Throughout 2017, IC industry wafer capacity, specifically in the memory segment, was inadequate to meet demand. However, with Samsung, SK Hynix, Micron, Intel, Toshiba/WD, and XMC/Yangtze River Storage Technology planning to significantly ramp up 3D NAND flash capacity over the next few years, and Samsung and SK Hynix boosting DRAM capacity this year and next, what does this mean for total industry capacity growth?
In its 2018-2022 Global Wafer Capacity report, IC Insights shows that new manufacturing lines are expected to boost industry capacity eight percent in both 2018 and 2019 (Figure 1).
From 2017-2022, annual growth in IC industry capacity is forecast to average six percent compared to 4.8% average growth from 2012-2017.
Large swings in the addition or contraction of wafer capacity by the industry, as a whole, appear to be moderating.
Since 2010, annual changes in wafer capacity volume have been in the relatively narrow range of 2-8%, with the largest year-to-year difference being just three percentage points.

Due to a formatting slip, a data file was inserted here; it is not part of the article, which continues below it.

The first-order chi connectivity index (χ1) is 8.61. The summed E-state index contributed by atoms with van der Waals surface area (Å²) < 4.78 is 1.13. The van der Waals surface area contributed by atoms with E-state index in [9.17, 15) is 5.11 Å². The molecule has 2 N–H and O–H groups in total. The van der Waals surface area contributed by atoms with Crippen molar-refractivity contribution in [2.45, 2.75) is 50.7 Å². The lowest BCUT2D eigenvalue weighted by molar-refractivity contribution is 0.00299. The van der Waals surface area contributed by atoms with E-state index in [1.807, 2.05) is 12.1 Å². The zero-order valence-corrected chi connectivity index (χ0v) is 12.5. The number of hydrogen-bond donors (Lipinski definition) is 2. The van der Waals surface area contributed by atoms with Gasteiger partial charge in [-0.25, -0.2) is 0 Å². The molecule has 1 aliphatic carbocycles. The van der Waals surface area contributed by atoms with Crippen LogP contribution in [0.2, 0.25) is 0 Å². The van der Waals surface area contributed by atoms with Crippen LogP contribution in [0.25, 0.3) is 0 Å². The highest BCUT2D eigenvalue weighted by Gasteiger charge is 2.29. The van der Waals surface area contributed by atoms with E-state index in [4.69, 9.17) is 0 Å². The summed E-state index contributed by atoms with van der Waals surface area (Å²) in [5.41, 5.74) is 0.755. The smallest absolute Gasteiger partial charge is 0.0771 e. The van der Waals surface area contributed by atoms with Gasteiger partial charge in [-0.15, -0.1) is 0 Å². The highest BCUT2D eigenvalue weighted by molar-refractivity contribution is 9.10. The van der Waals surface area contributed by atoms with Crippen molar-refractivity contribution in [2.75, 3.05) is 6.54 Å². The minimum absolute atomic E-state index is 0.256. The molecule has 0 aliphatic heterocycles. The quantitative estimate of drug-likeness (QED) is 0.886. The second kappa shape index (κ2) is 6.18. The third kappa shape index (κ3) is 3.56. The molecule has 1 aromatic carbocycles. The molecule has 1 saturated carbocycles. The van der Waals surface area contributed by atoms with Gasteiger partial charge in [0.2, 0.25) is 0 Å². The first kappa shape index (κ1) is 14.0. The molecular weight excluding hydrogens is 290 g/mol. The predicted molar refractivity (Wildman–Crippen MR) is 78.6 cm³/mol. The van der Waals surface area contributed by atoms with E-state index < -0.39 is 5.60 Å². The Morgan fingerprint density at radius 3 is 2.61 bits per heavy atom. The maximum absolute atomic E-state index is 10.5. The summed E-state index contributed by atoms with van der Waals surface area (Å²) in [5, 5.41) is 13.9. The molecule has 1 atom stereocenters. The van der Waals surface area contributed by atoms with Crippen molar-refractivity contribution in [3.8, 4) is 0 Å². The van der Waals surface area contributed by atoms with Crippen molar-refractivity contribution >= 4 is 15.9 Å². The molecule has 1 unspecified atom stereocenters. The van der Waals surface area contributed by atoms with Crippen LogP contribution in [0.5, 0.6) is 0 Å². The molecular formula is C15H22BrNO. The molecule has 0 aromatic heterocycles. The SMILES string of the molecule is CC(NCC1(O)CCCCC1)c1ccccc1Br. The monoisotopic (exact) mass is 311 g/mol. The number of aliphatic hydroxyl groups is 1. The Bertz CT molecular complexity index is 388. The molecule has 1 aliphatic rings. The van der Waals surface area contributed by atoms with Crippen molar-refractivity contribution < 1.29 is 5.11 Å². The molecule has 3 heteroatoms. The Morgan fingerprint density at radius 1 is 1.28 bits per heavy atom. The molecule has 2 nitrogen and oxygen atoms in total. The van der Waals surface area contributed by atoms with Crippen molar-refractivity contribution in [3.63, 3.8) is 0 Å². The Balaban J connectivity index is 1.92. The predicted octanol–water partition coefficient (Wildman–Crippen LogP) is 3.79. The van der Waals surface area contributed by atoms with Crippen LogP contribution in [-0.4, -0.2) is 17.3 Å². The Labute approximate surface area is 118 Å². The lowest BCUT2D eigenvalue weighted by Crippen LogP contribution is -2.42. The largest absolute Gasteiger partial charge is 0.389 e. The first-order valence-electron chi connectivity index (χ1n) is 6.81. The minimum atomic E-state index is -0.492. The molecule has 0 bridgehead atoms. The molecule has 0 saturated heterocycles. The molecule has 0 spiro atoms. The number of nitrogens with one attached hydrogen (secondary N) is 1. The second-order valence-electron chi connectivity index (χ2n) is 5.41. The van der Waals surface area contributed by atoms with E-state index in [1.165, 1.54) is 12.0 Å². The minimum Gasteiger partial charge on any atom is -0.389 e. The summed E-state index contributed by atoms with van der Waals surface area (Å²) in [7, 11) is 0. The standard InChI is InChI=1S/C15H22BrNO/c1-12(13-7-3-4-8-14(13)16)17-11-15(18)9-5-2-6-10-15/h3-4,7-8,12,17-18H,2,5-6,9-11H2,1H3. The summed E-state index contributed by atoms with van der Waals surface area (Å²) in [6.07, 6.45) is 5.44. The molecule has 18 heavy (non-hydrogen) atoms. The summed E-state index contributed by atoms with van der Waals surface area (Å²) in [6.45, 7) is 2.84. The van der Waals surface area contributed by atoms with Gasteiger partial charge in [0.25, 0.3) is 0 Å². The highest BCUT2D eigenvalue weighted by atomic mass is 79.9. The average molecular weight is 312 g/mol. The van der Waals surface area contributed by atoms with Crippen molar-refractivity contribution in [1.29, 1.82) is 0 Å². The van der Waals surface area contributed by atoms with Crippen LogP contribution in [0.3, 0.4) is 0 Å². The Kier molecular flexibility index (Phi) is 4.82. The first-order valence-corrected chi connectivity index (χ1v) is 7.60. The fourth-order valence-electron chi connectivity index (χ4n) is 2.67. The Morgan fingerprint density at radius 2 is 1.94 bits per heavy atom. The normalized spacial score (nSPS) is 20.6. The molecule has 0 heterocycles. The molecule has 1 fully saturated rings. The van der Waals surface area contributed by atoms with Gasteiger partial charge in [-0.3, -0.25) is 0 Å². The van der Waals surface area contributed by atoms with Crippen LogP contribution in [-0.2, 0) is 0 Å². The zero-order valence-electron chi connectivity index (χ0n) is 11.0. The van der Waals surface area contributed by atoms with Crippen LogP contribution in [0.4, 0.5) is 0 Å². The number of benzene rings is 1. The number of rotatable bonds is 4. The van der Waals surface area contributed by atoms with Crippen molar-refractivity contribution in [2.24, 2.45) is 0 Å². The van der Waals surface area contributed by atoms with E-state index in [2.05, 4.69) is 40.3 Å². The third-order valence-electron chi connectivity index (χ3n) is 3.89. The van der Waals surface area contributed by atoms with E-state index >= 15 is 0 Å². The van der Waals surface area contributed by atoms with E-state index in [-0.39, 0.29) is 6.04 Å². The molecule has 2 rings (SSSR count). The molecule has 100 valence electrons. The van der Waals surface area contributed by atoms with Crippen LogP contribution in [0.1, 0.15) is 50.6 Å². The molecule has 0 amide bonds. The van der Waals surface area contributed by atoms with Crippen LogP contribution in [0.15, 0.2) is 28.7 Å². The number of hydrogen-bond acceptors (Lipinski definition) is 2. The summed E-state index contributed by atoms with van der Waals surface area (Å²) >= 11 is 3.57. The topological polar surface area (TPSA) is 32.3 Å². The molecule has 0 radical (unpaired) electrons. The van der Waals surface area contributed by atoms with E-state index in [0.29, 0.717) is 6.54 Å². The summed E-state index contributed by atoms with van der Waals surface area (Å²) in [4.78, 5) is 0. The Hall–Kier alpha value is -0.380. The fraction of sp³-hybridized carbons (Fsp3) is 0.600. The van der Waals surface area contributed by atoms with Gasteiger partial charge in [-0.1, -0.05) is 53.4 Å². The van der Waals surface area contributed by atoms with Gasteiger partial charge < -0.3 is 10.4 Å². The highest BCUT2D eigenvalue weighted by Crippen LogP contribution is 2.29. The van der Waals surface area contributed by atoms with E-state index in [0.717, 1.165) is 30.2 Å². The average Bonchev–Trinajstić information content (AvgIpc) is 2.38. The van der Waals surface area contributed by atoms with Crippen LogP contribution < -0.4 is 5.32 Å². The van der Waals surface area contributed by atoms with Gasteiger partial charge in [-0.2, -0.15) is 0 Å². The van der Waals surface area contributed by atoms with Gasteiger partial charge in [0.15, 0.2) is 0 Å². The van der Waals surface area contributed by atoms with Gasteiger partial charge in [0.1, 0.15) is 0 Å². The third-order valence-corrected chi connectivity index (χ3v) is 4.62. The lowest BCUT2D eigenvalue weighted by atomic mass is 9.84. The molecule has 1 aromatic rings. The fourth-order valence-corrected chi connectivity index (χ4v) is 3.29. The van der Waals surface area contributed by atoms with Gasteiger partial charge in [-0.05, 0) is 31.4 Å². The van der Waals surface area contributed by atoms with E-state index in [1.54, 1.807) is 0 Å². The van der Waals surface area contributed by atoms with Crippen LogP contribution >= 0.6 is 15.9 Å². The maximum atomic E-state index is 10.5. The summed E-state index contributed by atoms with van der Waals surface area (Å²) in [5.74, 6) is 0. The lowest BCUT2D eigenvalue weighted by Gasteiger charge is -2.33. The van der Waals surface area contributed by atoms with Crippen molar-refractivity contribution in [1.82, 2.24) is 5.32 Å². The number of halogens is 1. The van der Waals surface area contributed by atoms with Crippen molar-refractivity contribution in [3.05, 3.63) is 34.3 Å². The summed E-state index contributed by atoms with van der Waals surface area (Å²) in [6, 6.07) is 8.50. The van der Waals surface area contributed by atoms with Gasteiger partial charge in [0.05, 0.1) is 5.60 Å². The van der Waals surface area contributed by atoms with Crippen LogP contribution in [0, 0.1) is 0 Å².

This suggests that IC manufacturers are better today than in years past about trying to match supply with demand.
It’s still an incredibly difficult task for companies to gauge how much capacity will be needed to meet demand from customers, especially given the time it takes a company to move from the decision to build a new fab to that fab being ready for mass production.
Many companies, DRAM and NAND flash suppliers in particular, have become much more active with new fab construction and expansion projects at existing fabs. This surge in activity comes after four years (2014-2017) when capacity growth lagged wafer start volume increases.
During the past few years, IC producers have worked to increase utilisation rates from the low levels in 2012-2013.
If all the new fab capacity expected to be brought on-line in 2019 happens as planned, the volume of capacity added that year will approach the record set in 2007.
Figure 2 shows more that 18 million wafers per year of new capacity is expected to be added in 2019, and this number even assumes some of the massive DRAM and NAND fabs being built by Chinese companies will not be carried out quite as aggressively as has been advertised. IC Insights believes that construction of these China-owned fabs is progressing slower than planned.